searching current screen

Hi

Is there any way that I could have a quick search to see what screen I am at?

Here is what I want to do. I want to implement the cleanup function which will reset my app to startup screen whenever I got an error in my testcase. Then I am able to run the next testcase. My problem is how do I know which screen I am currently at so that I could cancel the current task and logout?

If you could give me an example script, it'd greatly appreciated.

Best Regards, :cry:

Comments

  • I don't think Eggplant has a feature that can tell you which screen you're on.

    I think that has to be something that you do yourself.

    Here's what I do to track my application's progress. I am currently writing smoke tests for my team.

    I do this two ways. There are about 10 pages that are core to the application (basically portals to other pages).

    I created a bunch of functions that had knowledge about these pages (images that identified the page - around 2 for each page is what I use), return hotkeys that help me navigate to the page, etc.

    Here's an example of what I'm talking about.
    
    [b]Script - fe_object_mail[/b]
    
    
    function getHotkey
    	return "\ag\App\r"
    end getHotkey
    
    function getImgs
            return ("mail_img1", "mail_img2") 
    end getImgs
    
    

    Now this is something that I spent a couple of days doing. If you prefer to copy paste code (not recommended) then just search for the images whenever you want to double-check your location.

    The second way would be simply to search for certain images at a given point.

    I perform a search for the images that identify my page using the waitfor (when I want to give the application a few seconds to load), imagefound, click (when I want to find the image on the screen quickly) and, imagefoundnow (when I know where the image is supposed to be every time and want to find if it is there immediately)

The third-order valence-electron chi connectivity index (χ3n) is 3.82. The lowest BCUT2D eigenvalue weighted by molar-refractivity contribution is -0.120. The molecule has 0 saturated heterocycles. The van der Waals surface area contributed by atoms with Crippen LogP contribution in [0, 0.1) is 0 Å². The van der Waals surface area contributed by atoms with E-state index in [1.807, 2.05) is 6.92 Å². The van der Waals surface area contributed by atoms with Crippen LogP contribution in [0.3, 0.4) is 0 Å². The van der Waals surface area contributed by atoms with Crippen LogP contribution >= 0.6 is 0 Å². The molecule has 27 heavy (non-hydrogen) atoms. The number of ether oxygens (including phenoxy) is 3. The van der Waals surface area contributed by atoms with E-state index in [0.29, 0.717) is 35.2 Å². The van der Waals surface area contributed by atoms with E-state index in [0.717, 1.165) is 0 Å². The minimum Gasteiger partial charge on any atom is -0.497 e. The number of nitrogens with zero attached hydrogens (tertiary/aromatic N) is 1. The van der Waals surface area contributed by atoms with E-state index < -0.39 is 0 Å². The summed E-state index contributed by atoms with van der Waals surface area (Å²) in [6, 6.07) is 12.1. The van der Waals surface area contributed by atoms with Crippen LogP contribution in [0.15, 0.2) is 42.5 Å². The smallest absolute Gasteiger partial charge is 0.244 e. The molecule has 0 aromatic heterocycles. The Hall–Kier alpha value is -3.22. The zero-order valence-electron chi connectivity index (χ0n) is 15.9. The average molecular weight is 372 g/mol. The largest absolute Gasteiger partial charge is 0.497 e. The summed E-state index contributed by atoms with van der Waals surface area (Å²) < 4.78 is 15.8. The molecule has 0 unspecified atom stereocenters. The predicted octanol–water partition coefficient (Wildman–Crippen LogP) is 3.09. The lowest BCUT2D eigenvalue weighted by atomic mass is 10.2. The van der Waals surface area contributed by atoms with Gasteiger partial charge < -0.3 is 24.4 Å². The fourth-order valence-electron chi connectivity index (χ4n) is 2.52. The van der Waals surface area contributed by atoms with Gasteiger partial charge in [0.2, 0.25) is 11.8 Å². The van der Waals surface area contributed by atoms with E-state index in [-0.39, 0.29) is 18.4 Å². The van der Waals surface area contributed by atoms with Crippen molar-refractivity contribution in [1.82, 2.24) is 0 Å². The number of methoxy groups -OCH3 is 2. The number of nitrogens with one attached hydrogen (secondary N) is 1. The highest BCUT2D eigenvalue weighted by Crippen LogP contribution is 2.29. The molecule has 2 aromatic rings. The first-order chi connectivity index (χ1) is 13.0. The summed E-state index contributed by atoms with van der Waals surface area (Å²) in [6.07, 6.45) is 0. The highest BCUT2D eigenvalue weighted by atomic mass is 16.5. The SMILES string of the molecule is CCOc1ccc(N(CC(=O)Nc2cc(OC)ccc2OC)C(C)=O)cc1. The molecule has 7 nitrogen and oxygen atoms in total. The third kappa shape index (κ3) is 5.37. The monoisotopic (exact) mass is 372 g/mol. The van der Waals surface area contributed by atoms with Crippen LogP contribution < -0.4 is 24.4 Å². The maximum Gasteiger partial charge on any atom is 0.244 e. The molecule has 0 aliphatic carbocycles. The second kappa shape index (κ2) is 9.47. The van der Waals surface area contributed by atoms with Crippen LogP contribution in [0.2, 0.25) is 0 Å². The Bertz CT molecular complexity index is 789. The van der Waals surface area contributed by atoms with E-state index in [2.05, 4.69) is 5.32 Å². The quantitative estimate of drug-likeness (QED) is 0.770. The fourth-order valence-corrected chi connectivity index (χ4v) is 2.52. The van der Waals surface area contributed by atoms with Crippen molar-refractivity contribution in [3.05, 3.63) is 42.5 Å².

try
         -- Wait for application to go to page/ wait for a form to load
         waitforall 5.0, "img1", "img2"
    
         -- click on images to be found (If you don't fancy waiting too long for
         -- the image
         -- used if I'm not sure if the image is going to be in the same place    
         -- every time 
         click "img1"
         click "img2"   
    catch
         (*   do something to handle an image not being found                 *)
         (* I write to a log indicating failure of the test, and increment the *)
         (* number of failures, take a screenshot of the screen, and,        *)
         (* restart the application                                                          *)
    
         -- I have a script with functions for logging. The scripts below
         -- Increment the number of failures for my test, and, 
         -- add the name of the test that failed
    
         [log_function incrementFailureLogFile:]
         [log_function addFailureNamesLogFile: sScriptName]
    
         -- The script below takes a screenshot, force kills my application,
         -- and logs back in to the application
    
         fe_exception_close_fe_log_exception_open_fe sLogFile, sFELocation, sLogin, sPassword, "*** FAILED ***  Test", "py_config_new_schedule_not_added"